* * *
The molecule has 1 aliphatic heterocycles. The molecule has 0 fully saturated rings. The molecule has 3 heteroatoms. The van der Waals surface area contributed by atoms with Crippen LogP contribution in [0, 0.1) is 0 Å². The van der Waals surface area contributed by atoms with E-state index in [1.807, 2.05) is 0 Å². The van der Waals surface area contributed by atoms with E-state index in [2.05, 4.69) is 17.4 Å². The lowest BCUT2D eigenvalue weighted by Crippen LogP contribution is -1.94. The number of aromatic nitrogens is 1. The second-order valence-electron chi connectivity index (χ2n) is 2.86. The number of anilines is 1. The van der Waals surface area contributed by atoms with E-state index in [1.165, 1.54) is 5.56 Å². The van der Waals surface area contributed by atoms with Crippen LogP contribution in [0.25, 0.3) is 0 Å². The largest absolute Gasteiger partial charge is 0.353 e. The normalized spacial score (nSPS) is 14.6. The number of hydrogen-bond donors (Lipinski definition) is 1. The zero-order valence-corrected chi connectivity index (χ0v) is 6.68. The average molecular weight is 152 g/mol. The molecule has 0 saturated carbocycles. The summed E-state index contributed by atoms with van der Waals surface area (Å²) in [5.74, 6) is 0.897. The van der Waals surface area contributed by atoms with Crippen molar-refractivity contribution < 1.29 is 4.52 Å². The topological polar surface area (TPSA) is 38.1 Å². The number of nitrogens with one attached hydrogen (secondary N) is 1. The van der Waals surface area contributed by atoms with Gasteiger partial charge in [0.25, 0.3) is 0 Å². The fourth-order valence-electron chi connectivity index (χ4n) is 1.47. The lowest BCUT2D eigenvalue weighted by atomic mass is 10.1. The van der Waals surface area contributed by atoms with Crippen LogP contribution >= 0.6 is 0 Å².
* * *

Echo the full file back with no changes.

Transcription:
The molecule has 1 aliphatic heterocycles. The molecule has 0 fully saturated rings. The molecule has 3 heteroatoms. The van der Waals surface area contributed by atoms with Crippen LogP contribution in [0, 0.1) is 0 Å². The van der Waals surface area contributed by atoms with E-state index in [1.807, 2.05) is 0 Å². The van der Waals surface area contributed by atoms with E-state index in [2.05, 4.69) is 17.4 Å². The lowest BCUT2D eigenvalue weighted by Crippen LogP contribution is -1.94. The number of aromatic nitrogens is 1. The second-order valence-electron chi connectivity index (χ2n) is 2.86. The number of anilines is 1. The van der Waals surface area contributed by atoms with E-state index in [1.165, 1.54) is 5.56 Å². The van der Waals surface area contributed by atoms with Crippen LogP contribution in [0.25, 0.3) is 0 Å². The largest absolute Gasteiger partial charge is 0.353 e. The normalized spacial score (nSPS) is 14.6. The number of hydrogen-bond donors (Lipinski definition) is 1. The zero-order valence-corrected chi connectivity index (χ0v) is 6.68. The average molecular weight is 152 g/mol. The molecule has 0 saturated carbocycles. The summed E-state index contributed by atoms with van der Waals surface area (Å²) in [5.74, 6) is 0.897. The van der Waals surface area contributed by atoms with Crippen molar-refractivity contribution < 1.29 is 4.52 Å². The topological polar surface area (TPSA) is 38.1 Å². The number of nitrogens with one attached hydrogen (secondary N) is 1. The van der Waals surface area contributed by atoms with Gasteiger partial charge in [0.25, 0.3) is 0 Å². The fourth-order valence-electron chi connectivity index (χ4n) is 1.47. The lowest BCUT2D eigenvalue weighted by atomic mass is 10.1. The van der Waals surface area contributed by atoms with Crippen LogP contribution >= 0.6 is 0 Å².